The green consciousness and regulations driving the EV market have fueled innovation in battery technology and Silicon Carbide-based design to transform green energy generation.
The need for renewable energy expansion is now critical. Increasing climate variability, near-term fossil fuel supply chain problems as well as long-term limited fossil fuel resources facing an ever-growing energy demand have tipped the scales in favor of regional green energy sources.
Significantly increasing the return on investment (ROI) in renewable energy, particularly solar and wind, means increasing efficiency, capacity, power density, and cost effectiveness of energy storage systems (ESS). And solutions are now available to help achieve all those goals thanks to the innovations in battery technology and Silicon Carbide devices accelerated by the growing electric vehicle (EV) market.
Sun shines on solar success
The International Energy Agency (IEA) estimates renewable capacity will increase by 8% to cross 300 GW in 2022.1 Leading the renewable renaissance, according to the agency, is solar PV, which will account for 60% of this growth in global renewable capacity. Behind this growth are several reasons, including the progressive resolution of some of the challenges.
- Solar panels and associated electronics have become more efficient, while also achieving lower cost relative to fossil fuels — and at a faster pace than wind and hydro. Governments globally are building on this through commercial incentives and regulatory support.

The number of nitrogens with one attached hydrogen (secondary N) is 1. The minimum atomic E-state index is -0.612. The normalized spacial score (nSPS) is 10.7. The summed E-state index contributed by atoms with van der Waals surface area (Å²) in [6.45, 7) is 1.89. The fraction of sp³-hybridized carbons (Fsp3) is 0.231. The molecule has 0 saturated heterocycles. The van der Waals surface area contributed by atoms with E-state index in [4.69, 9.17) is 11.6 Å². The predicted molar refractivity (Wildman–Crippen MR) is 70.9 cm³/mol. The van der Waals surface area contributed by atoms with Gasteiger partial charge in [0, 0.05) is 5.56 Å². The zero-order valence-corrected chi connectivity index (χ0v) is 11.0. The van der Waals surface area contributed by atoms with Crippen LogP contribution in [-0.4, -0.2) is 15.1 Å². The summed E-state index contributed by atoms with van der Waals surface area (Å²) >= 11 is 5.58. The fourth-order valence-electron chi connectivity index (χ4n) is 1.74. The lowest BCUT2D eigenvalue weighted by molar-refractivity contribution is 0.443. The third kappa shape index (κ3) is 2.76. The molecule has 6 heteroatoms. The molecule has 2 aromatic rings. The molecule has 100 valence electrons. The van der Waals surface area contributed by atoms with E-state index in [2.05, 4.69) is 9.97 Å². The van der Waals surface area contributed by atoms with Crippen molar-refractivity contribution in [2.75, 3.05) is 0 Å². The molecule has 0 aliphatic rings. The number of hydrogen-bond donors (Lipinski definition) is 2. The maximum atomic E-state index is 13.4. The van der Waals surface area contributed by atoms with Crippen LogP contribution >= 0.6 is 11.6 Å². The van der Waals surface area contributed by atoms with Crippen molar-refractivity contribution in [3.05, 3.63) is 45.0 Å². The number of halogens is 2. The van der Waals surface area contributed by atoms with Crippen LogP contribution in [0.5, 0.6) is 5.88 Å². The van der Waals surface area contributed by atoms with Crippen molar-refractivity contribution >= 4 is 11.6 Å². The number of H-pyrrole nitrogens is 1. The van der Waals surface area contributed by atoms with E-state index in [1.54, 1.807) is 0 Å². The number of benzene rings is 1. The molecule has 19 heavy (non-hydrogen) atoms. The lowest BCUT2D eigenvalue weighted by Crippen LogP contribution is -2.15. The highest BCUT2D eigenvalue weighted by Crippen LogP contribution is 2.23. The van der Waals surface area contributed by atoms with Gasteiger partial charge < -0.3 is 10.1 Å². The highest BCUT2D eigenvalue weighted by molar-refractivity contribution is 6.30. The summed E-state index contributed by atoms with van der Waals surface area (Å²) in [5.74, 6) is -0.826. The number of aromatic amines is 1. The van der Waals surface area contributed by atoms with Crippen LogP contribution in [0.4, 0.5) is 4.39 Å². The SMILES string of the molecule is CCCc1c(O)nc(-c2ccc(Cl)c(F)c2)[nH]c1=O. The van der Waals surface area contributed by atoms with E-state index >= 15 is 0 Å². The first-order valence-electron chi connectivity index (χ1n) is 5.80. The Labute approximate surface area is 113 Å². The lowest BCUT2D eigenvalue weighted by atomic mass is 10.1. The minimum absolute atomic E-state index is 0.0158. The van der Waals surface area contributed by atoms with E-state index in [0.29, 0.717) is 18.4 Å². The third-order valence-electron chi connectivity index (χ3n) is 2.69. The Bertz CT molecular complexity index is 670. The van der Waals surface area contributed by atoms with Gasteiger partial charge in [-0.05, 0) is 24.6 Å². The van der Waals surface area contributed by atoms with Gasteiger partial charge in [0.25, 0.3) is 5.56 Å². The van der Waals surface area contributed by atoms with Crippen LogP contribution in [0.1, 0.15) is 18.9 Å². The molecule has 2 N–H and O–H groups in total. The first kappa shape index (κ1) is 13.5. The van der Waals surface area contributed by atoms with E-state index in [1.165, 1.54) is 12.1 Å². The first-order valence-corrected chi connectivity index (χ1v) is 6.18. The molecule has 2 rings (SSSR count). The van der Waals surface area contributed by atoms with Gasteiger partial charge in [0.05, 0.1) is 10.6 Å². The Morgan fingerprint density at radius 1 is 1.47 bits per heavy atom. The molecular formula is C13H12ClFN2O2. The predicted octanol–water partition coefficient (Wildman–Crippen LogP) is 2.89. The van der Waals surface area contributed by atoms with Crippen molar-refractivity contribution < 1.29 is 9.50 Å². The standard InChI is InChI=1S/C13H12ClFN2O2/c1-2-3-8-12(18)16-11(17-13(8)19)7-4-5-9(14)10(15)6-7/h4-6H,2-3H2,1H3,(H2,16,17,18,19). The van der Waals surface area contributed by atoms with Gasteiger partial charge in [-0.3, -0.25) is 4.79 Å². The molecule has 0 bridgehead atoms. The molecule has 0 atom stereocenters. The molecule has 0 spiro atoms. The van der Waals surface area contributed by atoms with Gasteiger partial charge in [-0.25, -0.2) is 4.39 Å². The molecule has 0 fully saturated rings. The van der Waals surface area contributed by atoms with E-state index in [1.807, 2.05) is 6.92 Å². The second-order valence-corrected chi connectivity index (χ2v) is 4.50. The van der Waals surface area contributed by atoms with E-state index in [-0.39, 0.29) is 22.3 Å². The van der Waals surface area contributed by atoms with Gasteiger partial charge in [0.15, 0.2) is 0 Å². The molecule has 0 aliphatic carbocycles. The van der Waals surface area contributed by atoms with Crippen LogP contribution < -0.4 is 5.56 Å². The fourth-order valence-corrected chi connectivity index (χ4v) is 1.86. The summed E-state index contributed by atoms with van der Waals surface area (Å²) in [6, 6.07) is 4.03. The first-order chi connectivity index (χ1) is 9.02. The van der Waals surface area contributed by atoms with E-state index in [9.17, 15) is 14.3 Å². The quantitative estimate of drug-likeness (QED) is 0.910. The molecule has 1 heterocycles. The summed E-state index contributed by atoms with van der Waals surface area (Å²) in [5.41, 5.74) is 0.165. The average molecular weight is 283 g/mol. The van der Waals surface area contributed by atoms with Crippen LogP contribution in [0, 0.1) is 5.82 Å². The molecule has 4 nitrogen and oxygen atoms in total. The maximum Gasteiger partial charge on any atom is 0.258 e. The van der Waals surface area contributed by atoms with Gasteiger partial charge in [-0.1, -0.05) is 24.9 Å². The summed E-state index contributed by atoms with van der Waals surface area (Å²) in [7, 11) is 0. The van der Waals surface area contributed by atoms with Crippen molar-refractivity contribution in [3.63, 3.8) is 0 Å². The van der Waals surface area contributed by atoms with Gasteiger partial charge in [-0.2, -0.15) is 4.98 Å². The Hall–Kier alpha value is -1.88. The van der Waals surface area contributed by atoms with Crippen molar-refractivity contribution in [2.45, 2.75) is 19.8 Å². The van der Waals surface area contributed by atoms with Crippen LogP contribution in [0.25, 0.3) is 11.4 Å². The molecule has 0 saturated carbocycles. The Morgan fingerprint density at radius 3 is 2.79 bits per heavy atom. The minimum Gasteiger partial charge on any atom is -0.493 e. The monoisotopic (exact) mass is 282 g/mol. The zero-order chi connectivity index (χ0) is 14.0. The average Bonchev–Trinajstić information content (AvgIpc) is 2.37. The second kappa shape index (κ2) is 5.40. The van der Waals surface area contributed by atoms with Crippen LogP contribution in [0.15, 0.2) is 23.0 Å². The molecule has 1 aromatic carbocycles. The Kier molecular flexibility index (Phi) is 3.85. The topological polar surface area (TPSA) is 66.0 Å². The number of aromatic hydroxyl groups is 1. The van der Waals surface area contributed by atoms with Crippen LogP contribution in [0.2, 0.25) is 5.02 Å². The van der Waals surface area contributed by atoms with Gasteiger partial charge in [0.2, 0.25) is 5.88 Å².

- The characteristic intermittence of energy generation from wind and solar, worsened by climate variability2, can be mitigated with the addition of ESS. Improvements in battery technology are offering capacity expansion and lower costs, while Silicon Carbide based design is making these systems more efficient.
- A key advantage of solar PV is its broad scalability from a few kilowatts in residential applications to megawatts in utility-scale solar farms. Unlike wind and hydro that are most viable at very high power and expensive utility-scale investments, solar fits a diverse set of system configurations.
Panel to ESS system overview
Solar architectures generally split into three configurations. At the residential level, microinverters support 1-4 panel blocks. String inverters aggregate panel clusters from a few kilowatts to about 50 kW. From 50 kW to 200 kW, strings are integrated to serve commercial and industrial installations. Utility-scale installations in the megawatts range have used large centralized systems but are now often choosing distributed string-based topologies to lower installation time and cost as well as impact of point failures and overall maintenance cost.
The maximum power point tracker (MPPT), which is a DC-DC boost circuit, takes the varying voltage from the panel array and offers a constant higher voltage to the internal bus (Figure 1). The more stable DC is then converted to grid-standard AC by the inverter. In ESS implementations, a bi-directional DC-DC buck-boost circuit acts as battery charger. Should the ESS need to be charged from the grid, the inverter also needs to be bidirectional.
Silicon Carbide technology boost
Silicon Carbide fits this application right from low 1-kW to greater than 1-MW configurations in the boost/MPPT DC-DC, the bidirectional inverter or active front end (AFE), and the bidirectional DC-DC in the ESS charging/discharging circuit. And it offers numerous advantages over Silicon:
- 3X higher switching frequency in most applications
- ~2% increase in system efficiency or ~40% lower losses
- Up to 50% higher power density (3X smaller, 10X lighter)